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     New York Times Magazine

June 27, 1999

Text by Bob Morris
Photographs by Tony Cenicola

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It's a little bit swell at the Shady Dell, at the junction
of Highway 80 and Douglas Road, outside the historic mining
town of Bisbee, Ariz. Alongside a teeny R.V. lot, you can
stay for the night or week in one of eight vintage aluminum
trailers and pretend the 60's never happened. From chenille
bedspreads on Hollywood beds to kitschy cocktail glasses,
steel toasters and 50's TV's (hooked up to VCR's for viewing
classics likeThe Long, Long Trailer"), each trailer is an
object lesson in compact-luxe. Some even have their own
bathrooms, and all overlook the town cemetery so that you
never have to tell the neighbors to shut up. Nightly rates,
$25-$70. (520) 432-3567. (Bring your own Spaghetti-O's and

Ed Smith, who owns the Shady Dell, is a vintage obsessive.
He has been known to wear vintage clothing even when hauling
trash. But Ed is also an artist who sees the Shady Dell as
his conceptual sculpture. These days, of course, you can get
new stuff that looks old -- this Philco will soon be
reproduced by Retro Classic Televisions (
-- but Ed isn't amused unless it's used. For the real deal,
he and his wife, Rita, recommend: the Rose Bowl Flea Market
in Pasadena and Laney's in Oakland; Renninger's in Kutztown,
Pa., and for chenille bedspreads and other vintage fabrics,
the Ebay auction on line.

We all know that fashion designers get their ideas wherever
they can find them. Here's a cotton dress that Hussein
Chalayan designed for TSE that looks just like the formica
counter at Dot's Diner at the Shady Dell.

The Airstream trailer was invented by Wally Byam, who
started his company in 1931 because his wife refused to go
camping with him unless she had a kitchen. In 1936, Byam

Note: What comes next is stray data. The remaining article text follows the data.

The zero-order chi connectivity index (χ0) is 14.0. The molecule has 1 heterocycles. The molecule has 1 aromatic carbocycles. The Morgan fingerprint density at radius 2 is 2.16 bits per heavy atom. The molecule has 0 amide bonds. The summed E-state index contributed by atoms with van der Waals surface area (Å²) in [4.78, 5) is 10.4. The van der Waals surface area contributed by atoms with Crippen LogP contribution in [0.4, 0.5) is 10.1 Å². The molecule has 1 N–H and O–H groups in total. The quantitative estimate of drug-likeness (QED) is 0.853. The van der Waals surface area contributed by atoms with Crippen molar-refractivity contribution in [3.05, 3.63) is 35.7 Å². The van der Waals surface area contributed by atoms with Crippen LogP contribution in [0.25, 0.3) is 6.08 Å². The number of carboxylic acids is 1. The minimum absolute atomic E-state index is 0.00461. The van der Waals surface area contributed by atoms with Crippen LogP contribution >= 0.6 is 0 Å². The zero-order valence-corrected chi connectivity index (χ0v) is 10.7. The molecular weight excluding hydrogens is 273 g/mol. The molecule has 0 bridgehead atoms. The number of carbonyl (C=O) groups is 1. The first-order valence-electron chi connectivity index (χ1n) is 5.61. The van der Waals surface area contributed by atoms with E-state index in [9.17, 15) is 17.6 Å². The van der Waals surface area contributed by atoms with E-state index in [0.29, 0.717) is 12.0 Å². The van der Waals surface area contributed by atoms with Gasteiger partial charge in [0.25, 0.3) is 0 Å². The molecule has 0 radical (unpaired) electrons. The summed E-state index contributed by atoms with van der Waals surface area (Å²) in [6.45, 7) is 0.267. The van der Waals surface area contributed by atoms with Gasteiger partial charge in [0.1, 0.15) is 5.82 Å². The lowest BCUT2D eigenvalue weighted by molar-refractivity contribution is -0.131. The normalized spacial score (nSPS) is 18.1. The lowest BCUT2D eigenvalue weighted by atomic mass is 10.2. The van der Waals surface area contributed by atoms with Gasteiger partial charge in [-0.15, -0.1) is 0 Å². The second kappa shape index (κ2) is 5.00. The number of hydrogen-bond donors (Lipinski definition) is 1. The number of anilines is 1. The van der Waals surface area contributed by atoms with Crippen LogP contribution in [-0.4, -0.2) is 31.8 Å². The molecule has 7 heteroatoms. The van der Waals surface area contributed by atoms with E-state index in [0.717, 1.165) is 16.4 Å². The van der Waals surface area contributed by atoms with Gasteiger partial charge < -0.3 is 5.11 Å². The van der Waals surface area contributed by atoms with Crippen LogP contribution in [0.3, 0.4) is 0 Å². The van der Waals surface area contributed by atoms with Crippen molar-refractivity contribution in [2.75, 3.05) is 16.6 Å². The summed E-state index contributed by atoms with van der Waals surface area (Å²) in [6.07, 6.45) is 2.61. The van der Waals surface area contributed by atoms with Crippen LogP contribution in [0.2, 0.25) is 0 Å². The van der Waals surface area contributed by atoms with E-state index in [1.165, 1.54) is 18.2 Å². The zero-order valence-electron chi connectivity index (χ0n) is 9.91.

introduced the first aluminum Clipper, built along aircraft
principles. By the 1950's, he was leading caravans through
Central America, Europe and Africa. Today, the Wally Byam
Caravan Club International has about 10,000 members. Other
trailer associations for the outwardly mobile include the
Escapee Club, the Good Sam Club and Loners on Wheels, for
singles only.

The trailer in literature: "Naked," by David Sedaris,
features the author's account of his visit to a nudist
trailer park. "Celebration," by Harry Crews, is a novel
about the effects of a voluptuous teen-age girl in a trailer
park of senior citizens. "Galloping Bungalows" chronicles
the history of the trailer, and in his classic paperback
humor treatise, Jeff Foxworthy suggests, "You might be a
redneck if ... your richest relative buys a new house and
you have to take the wheels off it."

More trailer culture: In "Lost in America," Albert Brooks,
playing an L.A. yuppie, drops out of society and hits the
road (to the tune of "Easy Rider") in the biggest mobile
home money can buy. "What's Eating Gilbert Grape" finds
poetry in trailer living. "Killer Joe," a new play about a
murder plot hatched in a Texas trailer park, features guns,
beer bellies and tuna casseroles. "Hedwig and the Angry
Inch," a downtown cult favorite, is about an East German
transsexual in a Kansas trailer park.

Pop stars aren't the only artists inspired by mobile style.
In 1996, Andrea Zittel, a conceptual artist from California,
created her Escape Vehicle series of customized

Would Demi Moore, who grew up in a trailer in New Mexico,
have ever imagined a trendy nail polish called Trailer
Trash? Well, Hard Candy sells it for $12. It sells Jail Bait
too, but that's a whole other fashion story, isn't it?


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